store (write). Subsequent requests are then treated as
requests pertaining to the file that is opened till such a time
that a close request is received.
_Execute_ request achieves the execution of file specified in
<pathname>, which must be an executable program. Upon receipt
of rr response, using host will transmit the necessary input
data (parameters, arguments, etc). Upon completion of
execution serving host will send the results to using host and
Responses are always sent by serving host. The rr response
indicates that serving host is ready to receive the file
indicated in the preceding request. The rs response indicates
that the next transaction from serving host will be the
transfer of file indicated in the preceding request.
Transfers may be sent by either host. Transfer transactions
indicate the transfer of file indicated by a request. Files
can be transferred either as complete_file transactions or as
part_of_file transactions followed by last_part transactions.
The file may also have a heading transaction in the beginning.
The syntax of a file, therefore, may be defined as:
<file> ::= <text> | <heading> <text>
<text> ::= <complete_file> | <parts> <last_part>
<parts> ::= <part_of_file> | <parts> <part_of_file>
Headings may be used to communicate the attributes of files.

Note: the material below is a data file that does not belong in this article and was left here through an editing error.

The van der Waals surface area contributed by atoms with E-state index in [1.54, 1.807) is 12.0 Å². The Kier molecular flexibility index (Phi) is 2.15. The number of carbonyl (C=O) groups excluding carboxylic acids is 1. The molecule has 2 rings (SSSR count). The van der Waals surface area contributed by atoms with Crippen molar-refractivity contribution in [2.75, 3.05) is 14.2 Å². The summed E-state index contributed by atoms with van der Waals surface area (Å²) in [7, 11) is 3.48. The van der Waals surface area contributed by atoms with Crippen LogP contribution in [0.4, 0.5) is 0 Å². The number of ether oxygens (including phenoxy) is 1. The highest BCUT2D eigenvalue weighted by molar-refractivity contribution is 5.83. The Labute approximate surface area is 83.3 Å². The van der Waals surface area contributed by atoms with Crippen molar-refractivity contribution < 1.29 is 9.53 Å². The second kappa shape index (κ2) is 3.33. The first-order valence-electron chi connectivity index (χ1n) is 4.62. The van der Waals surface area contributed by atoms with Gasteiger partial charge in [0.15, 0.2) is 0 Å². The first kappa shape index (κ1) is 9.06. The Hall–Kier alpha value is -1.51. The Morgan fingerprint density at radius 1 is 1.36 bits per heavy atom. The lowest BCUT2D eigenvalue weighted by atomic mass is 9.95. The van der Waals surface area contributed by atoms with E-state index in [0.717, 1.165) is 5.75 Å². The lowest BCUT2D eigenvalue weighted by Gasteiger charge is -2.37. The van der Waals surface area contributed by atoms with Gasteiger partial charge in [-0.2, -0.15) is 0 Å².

The form of headings is not formally specified but is discussed
in Section IV as possible extension to this protocol.
The successful terminate is always sent by serving host. It
indicates to using host that serving host has been successful
in serving the request and has gone to an initial state. Using
host will then inform user that his request is successfully
served, and go to an initial state.
The unsuccessful terminate may be sent by either host. It
indicates that sender of the terminate is unable to (or does
not not wish to) go through with the request. Both hosts will
then go to their initial states. The using host will inform
the user that his request was aborted. If any reasons for the
unsuccessful terminate (either as text or as error return
status codes) are received, these shall be communicated to the
3. Transaction Sequence
3A. The transaction sequence may be defined as an instance of file
transfer, initiated by a request and ended by a terminate .
The exact sequence in which transactions occur depends on the
type of request. A transaction sequence may be aborted anytime
by either host, as explained in Section 3C.
The identify request doesn't require a response or terminate
and constitutes a transaction sequence by itself.
Rename, delete, addname, deletename and open requests involve
no data transfer but require terminates. The user sends the
request and the server sends a successful or an unsuccessful
terminate depending on whether or not he is successful in
complying with the request.
Retrieve and Lookup requests involve data transfer from the
server to the user. The user sends the request, the server
responds with a rs, and transfers the data specified by the
request. Upon completion of the data transfer, the server
terminates the transaction sequence with a successful terminate
if all goes well, or with an unsuccessful terminate is errors
Store and Append requests involve data transfer from the user